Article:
The integral unit formed by the holding bushing 46 and the turning sleeve 18 is supported in the axial region of the beater 22 and adjacent the radial step 51 by means of a needle bearing 73 on the housing 10.
When the drive motor 11 is energized, it will drive the counter shaft 26 via the output shaft 23, with the pinion 24 thereon meshing with the gear 25. A compression spring 45 presses the coupling ring 40 in axial direction towards the left, as viewed in FIG. 1, so that the coupling claws 39 thereon will engage with the coupling claws 38 on the pinion 37. The coupling ring 40, which is connected by the teeth 41 and 42 engaging into the grooves 43 and 44 with the counter shaft 26 for rotation therewith, in turn rotates the pinion 37. The pinion 37 meshes with the gear 36 integrally formed with the turning sleeve 18 and the holding bushing 46 and rotates therefore these elements and the tool 17. During rotation of the counter shaft 26, the ring 32 will wobble in the ring groove 30, so that the entrainment bolt 33 will reciprocate the drive piston 20 in the guide tube 19 in axial direction of the latter. During movement of the drive piston 20 towards the left, as viewed in FIG. 1, this movement is transmitted over the air pillow 21 to the beater 22, which in turn will beat with the end face 49 of the beater bolt 48 against the opposite end face 50 on the shaft end of the tool 17. The tool 17 is, therefore, forceably moved from the position shown in FIG. 1 towards the left for a distance until the balls 60 and 61 in the longitudinal grooves 62 and 63 stop this axial movement of the tool 17 by abutting against the right end faces of the grooves 62 and 63. During operation of the hammer drill in which the tool 17 is pressed against a wall, the tool 17 will perform a rotary and axial movement. Each time when the annular shoulder 53 on the beater 22 passes in axial direction beyond the O-ring 52, which is thereby slightly deformed in radial direction, the O-ring 52 will tend to engage in the rear shoulder 55 to thereby hold the beater in the pushed-out idle position. When now the machine tool is pressed against a wall the axial pressure acting thereby on the tool 17 will be transmitted to the beater and the latter released from its arrested position and be moved back to the position as shown in FIG. 1, whereafter the beater 22 will be again driven over the air pillow 21 towards the left, as viewed in FIG. 1, to again apply an impact in axial direction on the tool shaft. Should the tool be seized in the material in which it is engaged, then the safety coupling will trip. Thereby the coupling ring 40 will be moved against the action of the compression spring 45 towards the right, as viewed in FIG. 1, so that its coupling claws 39 will become disengaged from the coupling claws 38. The counter shaft 26 will continue to rotate without, however, rotating the turning sleeve 18 and the holding bushing 46 and the tool connected thereto. The striking mechanism, however, will remain in operation.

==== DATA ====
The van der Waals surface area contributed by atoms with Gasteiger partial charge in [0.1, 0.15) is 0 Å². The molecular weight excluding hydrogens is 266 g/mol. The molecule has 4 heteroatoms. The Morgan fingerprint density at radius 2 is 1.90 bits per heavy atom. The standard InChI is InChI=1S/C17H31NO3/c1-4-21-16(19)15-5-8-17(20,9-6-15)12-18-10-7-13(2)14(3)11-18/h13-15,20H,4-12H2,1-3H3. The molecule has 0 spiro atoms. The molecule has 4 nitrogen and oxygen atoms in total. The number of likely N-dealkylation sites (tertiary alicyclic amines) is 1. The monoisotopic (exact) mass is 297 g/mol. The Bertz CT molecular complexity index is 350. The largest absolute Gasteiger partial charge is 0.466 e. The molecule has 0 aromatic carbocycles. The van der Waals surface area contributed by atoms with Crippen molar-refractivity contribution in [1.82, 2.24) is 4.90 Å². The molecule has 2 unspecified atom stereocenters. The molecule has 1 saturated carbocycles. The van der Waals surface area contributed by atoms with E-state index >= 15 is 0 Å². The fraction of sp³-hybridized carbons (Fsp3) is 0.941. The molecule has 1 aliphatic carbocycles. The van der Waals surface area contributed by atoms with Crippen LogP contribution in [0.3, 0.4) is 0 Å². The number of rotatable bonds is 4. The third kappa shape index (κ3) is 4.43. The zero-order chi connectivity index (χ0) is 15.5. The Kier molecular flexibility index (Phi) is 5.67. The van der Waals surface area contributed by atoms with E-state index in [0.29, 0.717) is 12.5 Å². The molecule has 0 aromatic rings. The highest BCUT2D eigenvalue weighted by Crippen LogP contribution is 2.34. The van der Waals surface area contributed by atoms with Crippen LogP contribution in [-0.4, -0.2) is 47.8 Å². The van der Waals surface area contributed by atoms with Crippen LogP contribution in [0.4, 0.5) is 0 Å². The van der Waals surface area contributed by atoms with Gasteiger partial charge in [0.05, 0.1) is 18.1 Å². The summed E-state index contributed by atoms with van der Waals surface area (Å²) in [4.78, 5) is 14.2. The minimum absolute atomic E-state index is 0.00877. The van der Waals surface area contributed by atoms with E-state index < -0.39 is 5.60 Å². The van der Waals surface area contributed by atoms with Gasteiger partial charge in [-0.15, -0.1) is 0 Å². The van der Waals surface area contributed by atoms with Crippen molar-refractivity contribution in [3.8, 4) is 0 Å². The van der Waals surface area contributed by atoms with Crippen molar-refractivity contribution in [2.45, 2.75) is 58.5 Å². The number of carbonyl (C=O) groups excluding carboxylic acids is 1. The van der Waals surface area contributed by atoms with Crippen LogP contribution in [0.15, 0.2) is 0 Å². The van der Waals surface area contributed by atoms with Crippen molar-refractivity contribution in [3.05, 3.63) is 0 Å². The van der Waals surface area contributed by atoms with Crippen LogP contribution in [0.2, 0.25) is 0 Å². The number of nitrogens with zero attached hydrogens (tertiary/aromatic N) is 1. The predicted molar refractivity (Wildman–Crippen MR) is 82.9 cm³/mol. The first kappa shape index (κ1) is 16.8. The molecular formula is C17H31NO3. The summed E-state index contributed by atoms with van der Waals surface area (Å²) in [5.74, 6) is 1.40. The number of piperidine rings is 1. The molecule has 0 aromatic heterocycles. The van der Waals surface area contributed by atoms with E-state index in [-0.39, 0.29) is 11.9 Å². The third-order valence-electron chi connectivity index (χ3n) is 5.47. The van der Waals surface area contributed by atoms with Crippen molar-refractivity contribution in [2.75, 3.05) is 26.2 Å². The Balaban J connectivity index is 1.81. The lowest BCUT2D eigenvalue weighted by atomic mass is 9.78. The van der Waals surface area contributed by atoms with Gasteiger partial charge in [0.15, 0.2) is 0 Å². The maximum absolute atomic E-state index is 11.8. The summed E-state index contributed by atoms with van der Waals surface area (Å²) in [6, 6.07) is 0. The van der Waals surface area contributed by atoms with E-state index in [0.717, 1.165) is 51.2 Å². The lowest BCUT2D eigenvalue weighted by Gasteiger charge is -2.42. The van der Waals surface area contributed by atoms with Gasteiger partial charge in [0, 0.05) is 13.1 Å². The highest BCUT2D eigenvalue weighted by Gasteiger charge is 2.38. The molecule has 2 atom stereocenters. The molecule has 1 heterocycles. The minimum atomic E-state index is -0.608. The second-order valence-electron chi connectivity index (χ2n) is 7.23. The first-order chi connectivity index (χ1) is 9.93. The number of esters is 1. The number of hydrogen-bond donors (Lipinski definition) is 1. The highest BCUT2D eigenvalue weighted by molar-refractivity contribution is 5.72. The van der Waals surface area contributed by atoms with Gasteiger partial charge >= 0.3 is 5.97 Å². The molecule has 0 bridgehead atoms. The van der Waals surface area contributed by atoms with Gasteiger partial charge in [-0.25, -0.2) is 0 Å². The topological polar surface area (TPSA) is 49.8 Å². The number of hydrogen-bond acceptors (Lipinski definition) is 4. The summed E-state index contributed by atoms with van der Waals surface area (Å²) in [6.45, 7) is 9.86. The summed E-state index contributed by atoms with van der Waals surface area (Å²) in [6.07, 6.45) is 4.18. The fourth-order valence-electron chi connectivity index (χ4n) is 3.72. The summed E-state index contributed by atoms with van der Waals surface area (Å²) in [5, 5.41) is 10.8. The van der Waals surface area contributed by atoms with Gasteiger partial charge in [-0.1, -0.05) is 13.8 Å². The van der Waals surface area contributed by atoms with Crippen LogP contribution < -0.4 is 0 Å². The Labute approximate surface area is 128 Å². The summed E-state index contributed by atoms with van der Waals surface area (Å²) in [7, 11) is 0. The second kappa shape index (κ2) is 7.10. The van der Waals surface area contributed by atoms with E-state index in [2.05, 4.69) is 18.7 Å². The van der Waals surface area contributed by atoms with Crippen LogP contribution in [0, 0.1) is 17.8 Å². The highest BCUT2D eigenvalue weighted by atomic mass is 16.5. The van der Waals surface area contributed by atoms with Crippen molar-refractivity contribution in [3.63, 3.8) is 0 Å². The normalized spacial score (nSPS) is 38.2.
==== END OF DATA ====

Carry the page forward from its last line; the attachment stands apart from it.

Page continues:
The axial forces, which during operation of the hammer drill and pressing of the tool 17 against a wall, are transmitted from the tool 17 over the balls 60 and 61 to the holding bushing 46, the turning sleeves 18, the gears 36, bearing 67, the annular disk 69 and the O-ring 68 onto the guide tube 19 or another part of the housing 10. The O-ring 68 is thereby elastically deformed. This will result in an impact damping during the operation of the hammer drill, which will make it easier for the operator to handle the latter.
If the tool 17, for instance a drill, is to be pulled out from the material in which it is engaged, then an axial pulling force directed towards the left, as viewed in FIG. 1, will be imparted to the hammer drill over the balls 60, 61 to the holding bushing 46 and the turning sleeve 18 and the gear 36 integrally formed therewith. This axial force will be dampened in that the gear 36 will abut with its annular face onto the O-ring 70, with the latter in turn abutting against the housing shoulder 72. A damping in this axial direction will thus also be obtained.